London - Andy and Jamie Murray put Great Britain within touching distance of an historic Davis Cup semi-final berth as the brothers beat France's Jo-Wilfried Tsonga and Nicolas Mahut to move 2-1 ahead in the last eight clash on Saturday.
World number three Andy and his older brother Jamie secured a 4-6, 6-3, 7-6 (7/5), 6-1 victory in the doubles rubber that left Britain needing one win from Sunday's two remaining singles matches to reach the semi-finals for the first time in 34 years.
Andy can secure a last-four showdown against Australia or Kazakhstan in September if he defeats scheduled opponent Gilles Simon in the first of those singles ties at Queen's Club in west London on Sunday.
If he loses, British world number 89 James Ward is due to face world number 12 Tsonga in what would be the decisive second singles.
"We played an unbelievably high level-match against a top team in a great atmosphere. To represent your country with your brother and to win a match like this is unbelievable," Andy said.
The 28-year-old insisted he would be ok to play on Sunday despite suffering a third set injury.
"It was not so much my groin as my hip. It's sore but there's only one more match then I can rest after that," he said.
"I'll get patched-up and hopefully put on another good performance."
Nine-time winners France finished as runners-up to Switzerland last year, but now they are teetering on the brink of a first defeat against old rivals Britain since 1978.
"There was a lot of quality on court today. We gave our best but we were playing a good team. They showed today they can do some good matches together," Tsonga said.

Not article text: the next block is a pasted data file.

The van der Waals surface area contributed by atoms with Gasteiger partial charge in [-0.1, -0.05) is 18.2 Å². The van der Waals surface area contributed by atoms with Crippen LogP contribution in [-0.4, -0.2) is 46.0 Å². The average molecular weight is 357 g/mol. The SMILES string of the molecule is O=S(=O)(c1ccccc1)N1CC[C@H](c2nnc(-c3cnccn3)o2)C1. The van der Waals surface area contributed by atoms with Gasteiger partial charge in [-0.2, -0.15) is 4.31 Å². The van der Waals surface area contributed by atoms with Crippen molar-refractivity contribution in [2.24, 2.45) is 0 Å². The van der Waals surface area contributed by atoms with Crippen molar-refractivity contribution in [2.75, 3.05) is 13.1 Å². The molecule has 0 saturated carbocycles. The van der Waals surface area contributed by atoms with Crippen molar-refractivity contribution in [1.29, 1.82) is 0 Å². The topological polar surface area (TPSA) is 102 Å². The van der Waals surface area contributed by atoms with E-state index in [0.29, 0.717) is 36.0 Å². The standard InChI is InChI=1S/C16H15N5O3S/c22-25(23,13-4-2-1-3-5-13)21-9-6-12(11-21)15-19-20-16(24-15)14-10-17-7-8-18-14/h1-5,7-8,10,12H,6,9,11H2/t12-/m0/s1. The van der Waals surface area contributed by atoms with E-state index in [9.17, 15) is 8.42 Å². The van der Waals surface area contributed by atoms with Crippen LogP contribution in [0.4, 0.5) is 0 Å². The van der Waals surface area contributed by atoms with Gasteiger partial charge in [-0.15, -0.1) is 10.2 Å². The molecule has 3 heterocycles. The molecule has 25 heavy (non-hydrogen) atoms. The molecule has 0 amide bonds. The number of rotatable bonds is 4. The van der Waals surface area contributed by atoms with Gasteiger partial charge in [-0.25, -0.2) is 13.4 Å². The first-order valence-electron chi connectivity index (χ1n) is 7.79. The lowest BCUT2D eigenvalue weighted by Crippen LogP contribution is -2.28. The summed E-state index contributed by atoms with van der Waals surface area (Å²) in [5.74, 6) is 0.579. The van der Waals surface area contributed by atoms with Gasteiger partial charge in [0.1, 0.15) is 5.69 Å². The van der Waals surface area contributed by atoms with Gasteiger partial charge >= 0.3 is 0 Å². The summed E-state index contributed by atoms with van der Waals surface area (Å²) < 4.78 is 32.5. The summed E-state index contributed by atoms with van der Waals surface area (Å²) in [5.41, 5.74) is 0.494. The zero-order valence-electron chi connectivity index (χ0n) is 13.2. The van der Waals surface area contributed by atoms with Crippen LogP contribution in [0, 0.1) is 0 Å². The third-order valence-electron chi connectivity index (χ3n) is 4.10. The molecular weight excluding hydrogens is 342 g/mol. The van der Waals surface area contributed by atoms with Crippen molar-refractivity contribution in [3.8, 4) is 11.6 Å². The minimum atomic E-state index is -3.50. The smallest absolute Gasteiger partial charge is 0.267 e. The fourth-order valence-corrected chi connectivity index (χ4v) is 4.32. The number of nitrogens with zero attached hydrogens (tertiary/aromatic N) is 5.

With the tie on a knife-edge after Friday's singles, both teams had made late changes to their doubles line-ups.
Despite admitting his body is feeling the strain of a gruelling spell that saw him reach the Wimbledon and French Open semi-finals, Andy agreed to be inserted alongside Jamie instead of Dominic Inglot.
French captain Arnaud Clement also made a switch, with Tsonga selected ahead of Richard Gasquet, who is still less than 100 percent after his run to the last four at Wimbledon.
It was an especially bold move by British captain Leon Smith as Andy Murray had played only six doubles matches this year.
The Murray brothers hadn't played alongside one another since the Indian Wells tournament in March 2013 and the French pair made the perfect start with a break of Andy's serve in the opening game before comfortably closing out the first set.
But it was Andy who came to Britain's rescue when he successfully challenged a ball called in to secure a break in the fourth game of a second set that the hosts won to level the match.
There was a moment of drama in the third set at 5-5 when Andy slipped and rolled over clutching his groin and hip after reaching a Tsonga serve.
The two-time Grand Slam champion lay flat on his back for several minutes of treatment before finally clambering to his feet.
Moving well enough, Murray punched away a volley to earn a set point in the tie-break and then unloaded a blistering return to seal a two sets to one lead.
The French looked shell-shocked by that setback and their frustration boiled over when Clement complained that Tsonga had been distracted by a call of 'out' from the crowd in the second game of the fourth set.
Taking advantage of their opponents' sudden loss of focus, the brothers broke twice in the first four games and were soon hugging in celebration of another memorable moment for the Murray clan.